For now though, I will say that returning to Spain after 2 years made me feel some type of way.
I felt comfortable.
I felt, in some ways, at home.
But who knows where I'll be next year, never mind in the future.
Life has a way of working things out, and I've surrendered to the idea that I will end up where I end up, where I'm meant to.
From my trip to Spain this summer, I've turned some of my photography into my brand of everyday products which you can check out below. Worldwide shipping is available so if you're looking for a tote bag or postcard to take home to remember your travels if you too have been to these parts of Spain, and if you'd like to support this passion project of mine, look no further!
View the full product catalogue at the shop here.
Barcelona wasn't on the itinerary this summer, but as you can imagine I have plenty photos from my stint 2 years ago.
One of my favourite neighbourhoods in Barcelona is El Born, which is basically the Gothic Quarter except lined with local boutiques instead of kitsch tourist souvenir shops, which lends itself to a really nice bohemian atmosphere.
Not to mention some of the best tapas bars in the city can be found here, which is a major plus.
El Born's also where you get all the beauty of the Gothic Quarter, and I particularly like the doors and façade of shops and houses here.
So here's a photograph of a coffeehouse in El Born, and I think this is quintessential Barcelona in a photograph.
View the rest of the collection here.
When in Seville, we went on a walking tour to get ourselves familiarised with the city.
I've fallen hard for walking tours after this summer, and I'm so glad I went on 2 in Spain alone.
Across the Guadalquivir River lies the neighbourhood of Triana, so called the neighbourhood of gypsies and outcasts, where inhabitants used to identify as being from Triana before Seville.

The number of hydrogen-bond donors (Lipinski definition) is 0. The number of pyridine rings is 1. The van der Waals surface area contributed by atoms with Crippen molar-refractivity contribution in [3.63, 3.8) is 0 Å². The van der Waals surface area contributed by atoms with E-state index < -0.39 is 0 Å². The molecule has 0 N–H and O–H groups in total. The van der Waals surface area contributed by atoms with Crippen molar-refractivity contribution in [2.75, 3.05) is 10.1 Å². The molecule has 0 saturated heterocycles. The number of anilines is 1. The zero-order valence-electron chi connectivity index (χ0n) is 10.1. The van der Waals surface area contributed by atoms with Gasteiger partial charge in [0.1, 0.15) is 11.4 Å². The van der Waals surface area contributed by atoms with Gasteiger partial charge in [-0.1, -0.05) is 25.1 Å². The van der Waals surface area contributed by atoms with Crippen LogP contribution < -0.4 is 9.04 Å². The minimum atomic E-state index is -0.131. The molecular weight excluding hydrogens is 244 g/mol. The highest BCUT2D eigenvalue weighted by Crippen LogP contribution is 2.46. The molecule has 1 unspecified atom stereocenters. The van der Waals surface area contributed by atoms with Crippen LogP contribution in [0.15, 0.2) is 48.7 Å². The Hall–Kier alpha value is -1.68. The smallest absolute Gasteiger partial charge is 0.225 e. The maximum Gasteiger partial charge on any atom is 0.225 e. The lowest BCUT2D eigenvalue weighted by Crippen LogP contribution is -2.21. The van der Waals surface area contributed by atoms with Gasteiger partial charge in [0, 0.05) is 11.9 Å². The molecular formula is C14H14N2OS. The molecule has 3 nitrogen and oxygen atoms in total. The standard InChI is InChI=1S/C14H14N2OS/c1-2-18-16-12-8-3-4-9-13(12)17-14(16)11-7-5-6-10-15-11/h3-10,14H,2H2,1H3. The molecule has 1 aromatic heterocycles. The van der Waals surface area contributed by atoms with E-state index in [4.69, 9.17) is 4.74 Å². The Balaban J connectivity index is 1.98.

The draw of Triana though, apart from the flamenco flair, is Calle Betis, the riverfront promenade lined with restaurants and bars which turns into a hotspot in the evenings.
In the sleepy late afternoon though, the buildings shine in the sun as workers of each restaurant start slowly setting up for a busy evening ahead.
View the rest of the collection here.
When I lived in Barcelona, there were quite a few vintage clothing stores around, and this in particular was a chain of them— Flamingos Vintage Kilo. I would always walk into these stores even if I wasn't looking for anything in particular for the vibe of them. Everything about them just felt so damn cool. In this shop, I stumbled onto an area where there was a collection of vinyls, and there really is something about vinyls for me and the way they are packaged. There was no way I was leaving this store without at least a snap on the camera.
Andalucia in Spain may be famous for its whitewashed hilltop towns, but I got a slice of that in Sitges in Northeastern Spain, Catalonia. The streets in winter were almost completely empty save the odd resident or two going about their daily business, meaning we got to explore the entire town almost to ourselves that day.
Street art wasn't hard to find during the time I lived in Barcelona, Spain. But this by the side of a building in the town of Tarragona an hour away from Barcelona was by far the most elaborate I saw. The mural represents a celebration of Spanish culture.
During my very first trip to Barcelona, Spain, we headed to the beaches of the city in the district of Barceloneta. On a clear day, the sun brought the crowds in droves; friends playing beach football or volleyball, joggers taking in their morning ritual, groups of families and friends strolled along the promenade, and beachgoers getting out their towels and getting their best tan on. Whilst making my way down the boulevard, I managed to get this clear shot of these two palm trees right next to each other, and made me think of partners— two peas in a pod.